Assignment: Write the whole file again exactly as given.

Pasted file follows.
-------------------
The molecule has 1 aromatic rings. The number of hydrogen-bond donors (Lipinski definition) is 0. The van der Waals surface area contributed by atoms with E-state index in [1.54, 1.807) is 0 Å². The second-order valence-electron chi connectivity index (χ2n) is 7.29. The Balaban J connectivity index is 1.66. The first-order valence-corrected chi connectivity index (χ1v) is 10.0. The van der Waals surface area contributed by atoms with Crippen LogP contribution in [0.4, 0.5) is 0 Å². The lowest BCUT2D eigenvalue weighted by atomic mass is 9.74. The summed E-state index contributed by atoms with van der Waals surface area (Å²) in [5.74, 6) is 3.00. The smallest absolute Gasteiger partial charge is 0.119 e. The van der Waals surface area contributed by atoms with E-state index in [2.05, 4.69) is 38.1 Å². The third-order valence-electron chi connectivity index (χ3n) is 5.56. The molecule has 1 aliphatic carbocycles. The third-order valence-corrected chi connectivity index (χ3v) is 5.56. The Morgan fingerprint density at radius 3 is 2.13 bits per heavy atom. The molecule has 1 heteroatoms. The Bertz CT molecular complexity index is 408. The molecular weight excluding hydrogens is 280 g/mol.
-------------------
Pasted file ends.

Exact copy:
The molecule has 1 aromatic rings. The number of hydrogen-bond donors (Lipinski definition) is 0. The van der Waals surface area contributed by atoms with E-state index in [1.54, 1.807) is 0 Å². The second-order valence-electron chi connectivity index (χ2n) is 7.29. The Balaban J connectivity index is 1.66. The first-order valence-corrected chi connectivity index (χ1v) is 10.0. The van der Waals surface area contributed by atoms with Crippen LogP contribution in [0.4, 0.5) is 0 Å². The lowest BCUT2D eigenvalue weighted by atomic mass is 9.74. The summed E-state index contributed by atoms with van der Waals surface area (Å²) in [5.74, 6) is 3.00. The smallest absolute Gasteiger partial charge is 0.119 e. The van der Waals surface area contributed by atoms with E-state index in [2.05, 4.69) is 38.1 Å². The third-order valence-electron chi connectivity index (χ3n) is 5.56. The molecule has 1 aliphatic carbocycles. The third-order valence-corrected chi connectivity index (χ3v) is 5.56. The Morgan fingerprint density at radius 3 is 2.13 bits per heavy atom. The molecule has 1 heteroatoms. The Bertz CT molecular complexity index is 408. The molecular weight excluding hydrogens is 280 g/mol.